Tony’s first house buying experience at 27 went awry (Picture: Dave Benett/Getty Images)
Fat Tony, 54, is the original superstar DJ with all the trimmings.
Blagging his way into DJing with just four records for his first set, being introduced to cocaine by Freddie Mercury; blowing £1 million on drugs, removing his own teeth with a screwdriver, and losing it all – these are all stories that surround Tony Marnach.
His first venture into house buying aged 27 didn’t go smoothly either.
These days, Tony is still DJing at high-profile nights and recently launched a new clothing range, Arrogant Hypocrite.
When and where did you buy your first home?
It was around 1994, in Queen Square, Holborn. I had just got my record deal and I was so excited thinking ‘at last I can buy my own home’. All of a sudden I’d run out of boyfriends’ houses to live in so I thought ‘perfect timing’.
It was the first lump sum of money I ever had and I wanted something to show for it. That didn’t last very long. It gave me financial security for about eight months.
Of course, I lost the house like I’d lost everything else back then – through way too much partying and a lack of common sense.
What was the property like?
It was a cottage at the back of another property, a Grade II-listed building. It was secluded from the rest of the world, a little oasis in the middle of the chaos of central London.
My sanctuary, surrounded by the most beautiful Italian sunken garden.
Was it a good spot for parties?
I had one big party from the day I moved in until the day I moved out.
My memories of the place were the police constantly telling us to turn it down. Let’s put it this way – I moved in with way more furniture than I moved out with.
The first night that I spent in that house was so magical. There were times where I wanted that feeling to last forever but it turned out my addiction was far greater than my mortgage.
What did you learn from it?
That you have to keep on paying the mortgage for a start. You have to grow up rather quickly.
At the time I lost the house I thought I could jump on the property ladder again easily but I learnt that wasn’t the case.
Forget the Wolf Of Wall Street, I felt like I was the Queen of Queen Square. Like I said, though, it didn’t stay that way for long.
Tony soon learned how hard it is to look after your own property
Did you do the place up?
Not really. It was beautiful when I moved in. I just filled it with gold candle sticks and church-related artefacts.
I also remember putting loads of red and blue gels on all the lights, as you do.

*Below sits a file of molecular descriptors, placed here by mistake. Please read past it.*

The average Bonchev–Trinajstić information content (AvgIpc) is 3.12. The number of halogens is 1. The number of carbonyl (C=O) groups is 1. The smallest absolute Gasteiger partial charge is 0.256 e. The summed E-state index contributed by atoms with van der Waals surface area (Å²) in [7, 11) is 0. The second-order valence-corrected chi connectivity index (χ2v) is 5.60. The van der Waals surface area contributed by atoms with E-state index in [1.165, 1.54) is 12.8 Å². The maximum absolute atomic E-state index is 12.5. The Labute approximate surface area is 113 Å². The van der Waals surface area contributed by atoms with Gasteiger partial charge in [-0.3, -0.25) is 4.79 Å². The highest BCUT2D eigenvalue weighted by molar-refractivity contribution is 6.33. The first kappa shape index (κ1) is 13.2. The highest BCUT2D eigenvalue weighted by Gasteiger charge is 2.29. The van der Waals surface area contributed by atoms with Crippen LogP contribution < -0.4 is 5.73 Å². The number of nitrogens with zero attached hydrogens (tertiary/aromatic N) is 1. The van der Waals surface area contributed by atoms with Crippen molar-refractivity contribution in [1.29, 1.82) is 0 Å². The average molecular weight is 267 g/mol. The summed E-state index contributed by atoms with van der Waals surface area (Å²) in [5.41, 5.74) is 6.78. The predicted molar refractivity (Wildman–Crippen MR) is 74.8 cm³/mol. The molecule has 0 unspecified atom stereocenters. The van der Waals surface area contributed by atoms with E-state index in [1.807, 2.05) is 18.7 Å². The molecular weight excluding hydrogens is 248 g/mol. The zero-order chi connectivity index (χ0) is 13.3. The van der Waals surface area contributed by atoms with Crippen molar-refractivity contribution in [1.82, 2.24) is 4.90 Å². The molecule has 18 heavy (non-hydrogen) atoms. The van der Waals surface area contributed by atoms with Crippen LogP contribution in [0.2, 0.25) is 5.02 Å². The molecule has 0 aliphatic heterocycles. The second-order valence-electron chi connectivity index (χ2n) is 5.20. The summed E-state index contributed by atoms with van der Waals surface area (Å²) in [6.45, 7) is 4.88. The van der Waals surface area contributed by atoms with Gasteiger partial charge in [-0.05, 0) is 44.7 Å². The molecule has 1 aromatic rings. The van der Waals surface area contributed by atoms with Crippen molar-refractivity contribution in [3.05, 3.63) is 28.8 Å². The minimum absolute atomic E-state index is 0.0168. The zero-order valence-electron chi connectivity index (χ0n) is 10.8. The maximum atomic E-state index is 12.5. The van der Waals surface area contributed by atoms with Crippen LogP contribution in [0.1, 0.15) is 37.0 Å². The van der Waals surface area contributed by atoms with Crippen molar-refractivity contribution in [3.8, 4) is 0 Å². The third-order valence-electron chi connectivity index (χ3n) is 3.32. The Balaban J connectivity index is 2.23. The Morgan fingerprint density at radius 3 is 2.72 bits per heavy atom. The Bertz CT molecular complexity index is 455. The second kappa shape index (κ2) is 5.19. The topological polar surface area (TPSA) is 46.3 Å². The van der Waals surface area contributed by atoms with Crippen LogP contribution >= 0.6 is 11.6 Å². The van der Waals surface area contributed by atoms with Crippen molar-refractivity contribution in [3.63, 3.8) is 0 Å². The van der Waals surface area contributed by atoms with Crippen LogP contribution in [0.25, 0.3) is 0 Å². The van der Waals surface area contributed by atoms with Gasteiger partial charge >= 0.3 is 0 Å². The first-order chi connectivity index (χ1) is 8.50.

How did you lose the place?
It’s a really strange thing when you don’t keep up mortgage payments or understand how to pay bills because you’re enveloped in this crazy world of partying.
I kind of never knew how to live. I was always being taken care of by other people and all of a sudden I had bills to pay and responsibilities. If a lightbulb went, it didn’t replace itself which I learnt very quickly.
When your mind is just focused on partying, little else matters until you look around and it’s all gone. My thinking back then was, ‘I’ll be back here in a year’s time and it’ll be fine’.
Which obviously didn’t happen for many more years. I can certainly take it as an important life lesson.
What would you do differently now?
First of all, I wouldn’t have bought beyond my means. I’d be realistic about it, instead of buying a mansion when all I needed at the time was a one-bedroom flat.
I’d take on board advice from people that actually work in the industry instead of thinking that I knew better than them.
Also, I would look at a beautiful living space and not what was going to be the perfect dance floor, or I’d have a kitchen that actually had utensils and appliances instead of mirror balls and strobe lights.
Dream place to live and why?
There’s a beautiful little house on the grounds as you go around Hyde Park Corner with a turret with a clock in it. I always wanted to live there, there’s just something really magical about it.
Although I’ve got to say, nothing compares to Pimlico. I’m a Pimlico boy, born and bred, and the feeling of security and community you get here is second to none. It’s really important for me to feel grounded and my house and area give me that safety blanket.
There’s no place better than London.
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